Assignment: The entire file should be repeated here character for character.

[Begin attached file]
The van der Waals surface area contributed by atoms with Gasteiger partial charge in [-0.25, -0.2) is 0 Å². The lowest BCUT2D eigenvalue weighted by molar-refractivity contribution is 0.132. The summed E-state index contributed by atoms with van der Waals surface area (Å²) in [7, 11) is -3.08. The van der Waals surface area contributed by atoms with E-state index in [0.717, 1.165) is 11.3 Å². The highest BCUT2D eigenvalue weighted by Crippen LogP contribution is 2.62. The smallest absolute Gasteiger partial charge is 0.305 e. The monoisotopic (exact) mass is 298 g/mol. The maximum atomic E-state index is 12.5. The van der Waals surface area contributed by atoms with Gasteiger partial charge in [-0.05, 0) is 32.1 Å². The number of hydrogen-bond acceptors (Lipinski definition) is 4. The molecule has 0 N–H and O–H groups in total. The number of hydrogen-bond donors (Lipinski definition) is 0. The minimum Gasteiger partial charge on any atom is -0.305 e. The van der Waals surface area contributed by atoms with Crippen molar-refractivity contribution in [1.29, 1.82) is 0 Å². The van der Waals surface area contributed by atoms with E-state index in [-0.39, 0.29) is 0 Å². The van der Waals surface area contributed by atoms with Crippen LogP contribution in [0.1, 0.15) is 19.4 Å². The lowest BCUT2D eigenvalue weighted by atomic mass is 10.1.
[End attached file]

The van der Waals surface area contributed by atoms with Gasteiger partial charge in [-0.25, -0.2) is 0 Å². The lowest BCUT2D eigenvalue weighted by molar-refractivity contribution is 0.132. The summed E-state index contributed by atoms with van der Waals surface area (Å²) in [7, 11) is -3.08. The van der Waals surface area contributed by atoms with E-state index in [0.717, 1.165) is 11.3 Å². The highest BCUT2D eigenvalue weighted by Crippen LogP contribution is 2.62. The smallest absolute Gasteiger partial charge is 0.305 e. The monoisotopic (exact) mass is 298 g/mol. The maximum atomic E-state index is 12.5. The van der Waals surface area contributed by atoms with Gasteiger partial charge in [-0.05, 0) is 32.1 Å². The number of hydrogen-bond acceptors (Lipinski definition) is 4. The molecule has 0 N–H and O–H groups in total. The number of hydrogen-bond donors (Lipinski definition) is 0. The minimum Gasteiger partial charge on any atom is -0.305 e. The van der Waals surface area contributed by atoms with Crippen molar-refractivity contribution in [1.29, 1.82) is 0 Å². The van der Waals surface area contributed by atoms with E-state index in [-0.39, 0.29) is 0 Å². The van der Waals surface area contributed by atoms with Crippen LogP contribution in [0.1, 0.15) is 19.4 Å². The lowest BCUT2D eigenvalue weighted by atomic mass is 10.1.